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Chili Lovers Unite: Recipes From Kathy Gunst08:44

Two different chilis made by Kathy Gunst, along with cornbread, garnishes and hot sauces are pictured. (Qainat Khan/Here & Now)
Two different chilis made by Kathy Gunst, along with cornbread, garnishes and hot sauces are pictured. (Qainat Khan/Here & Now)
This article is more than 7 years old.

Winter and the upcoming Super Bowl have Here & Now resident chef Kathy Gunst thinking about chili. She tells Jeremy Hobson that she's a fan of the food because "it is a very adaptable fun dish to make."

But what constitutes a chili is a subject for debate.

"There are no hard facts — every time I thought 'Oh, okay this is where it originated,' nope, 10 sources told me something different," she said. "It can be made a thousand different ways: beans, no beans, pork, beef, just vegetables, killer spicy, mild and smoky."

Gunst shares two of her chili recipes: one made with marinated pork shoulder and a vegetarian chili made with butternut squash. She also shares her take on the popular chili side dish, cornbread.

Pork and White Bean Chili

(printer-friendly PDF of all three recipes)

Kathy’s Note: Although there are several steps involved with making this chili it can all be made a day or two (or even three) ahead of time. You can use canned beans, but if you can find the time it’s much better to soak dry beans overnight, drain and cook in simmering water until almost tender.

Serve this hearty, smoky chili with slices of avocado, lime wedges, sour cream, chopped fresh cilantro and chopped scallions, and a variety of hot pepper sauces. The chili is delicious with taco chips or warm corn or flour tortilla to dunk in and sop up the juices.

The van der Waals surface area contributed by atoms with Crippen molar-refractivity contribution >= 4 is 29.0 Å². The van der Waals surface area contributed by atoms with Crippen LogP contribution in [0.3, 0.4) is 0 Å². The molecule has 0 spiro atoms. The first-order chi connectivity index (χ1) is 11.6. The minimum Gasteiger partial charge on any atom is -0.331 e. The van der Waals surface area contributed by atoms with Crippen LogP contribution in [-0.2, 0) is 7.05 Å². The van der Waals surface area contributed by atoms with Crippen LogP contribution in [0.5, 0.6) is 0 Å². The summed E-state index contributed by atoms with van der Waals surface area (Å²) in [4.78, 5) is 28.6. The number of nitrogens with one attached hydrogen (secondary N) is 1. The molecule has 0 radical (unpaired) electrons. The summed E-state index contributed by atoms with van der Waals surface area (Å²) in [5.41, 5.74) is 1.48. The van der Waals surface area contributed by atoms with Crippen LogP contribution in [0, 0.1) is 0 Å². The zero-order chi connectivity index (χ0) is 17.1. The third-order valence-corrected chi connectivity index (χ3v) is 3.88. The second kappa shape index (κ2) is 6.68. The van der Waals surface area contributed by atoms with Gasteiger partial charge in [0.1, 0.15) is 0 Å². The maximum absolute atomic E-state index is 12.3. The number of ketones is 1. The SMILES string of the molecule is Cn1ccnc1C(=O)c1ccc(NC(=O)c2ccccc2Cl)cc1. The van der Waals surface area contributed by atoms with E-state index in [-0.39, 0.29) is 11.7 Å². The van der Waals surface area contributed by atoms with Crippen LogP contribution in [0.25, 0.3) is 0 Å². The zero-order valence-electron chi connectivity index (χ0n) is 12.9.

Kathy Gunst's "Butternut Squash and Black Bean Vegetarian Chili" (front) and "Pork and White Bean Chili" (back). (Qainat Khan/Here & Now)
Kathy Gunst's "Butternut Squash and Black Bean Vegetarian Chili" (front) and "Pork and White Bean Chili" (back). (Qainat Khan/Here & Now)

The Pork and Marinade:
1 teaspoon cumin seed* or ½ teaspoon ground cumin
2 pounds shoulder of pork, excess fat removed, and cubed into 1 to 1 ½ inch pieces
1/2 cup dry red wine
6 dried de Arbol chiles or New Mexican chiles, whole
2 cloves garlic, chopped
1 medium onion, chopped
1 tablespoon chipotle in adobo sauce (available in cans)
1 teaspoon dried oregano
Salt and freshly ground black pepper

The Chile:
1 tablespoon canola oil
One 28-ounce can tomatoes
1/2 cup water
3 cups cooked white beans, drained, rinsed, and drained again if canned, see note above
1/3 cup chopped fresh cilantro
About 1/2 to 1 teaspoon chile powder depending on how spicy you like your chili
Salt and freshly ground black pepper
One bottle beer, preferably dark
Garnishes: Lime wedges, avocado slices or chunks, chopped fresh cilantro and scallions, sour cream, hot pepper sauces and taco chips or warm flour or corn tortillas

*Place the cumin seeds in an ungreased skillet over low heat. Toast for about 6 minutes, or until you smell the spice. Remove from heat and grind in a spice grinder or coffee grinder that you use just for spices.

Marinate the pork: place the pork in a large bowl and add the wine on top.

Soak the chiles: place the chiles in a bowl and cover with 1 cup boiling water. Let soak 15 minutes.

In a blender, add the cumin, garlic, onion, chiles and 1 cup of the water they soaked in, the chipotle, oregano, salt and pepper and whirl until thick and mostly blended.

Pour the marinade over the pork and using your (clean) hands make sure all the meat is coated in the mixture. Cover and refrigerate for at least 6 hours or overnight.

To make the chili: Remove the pork from the marinade using a slotted spoon and making sure to reserve the marinade.

Heat a large casserole over high heat. Add the oil and let it get hot. Working in small batches, brown the pork for about 2 minutes on each side, or until brown. Remove to a thick paper towel and let drain. Repeat with the remaining pork; you shouldn’t need additional oil since the pork will lose some fat.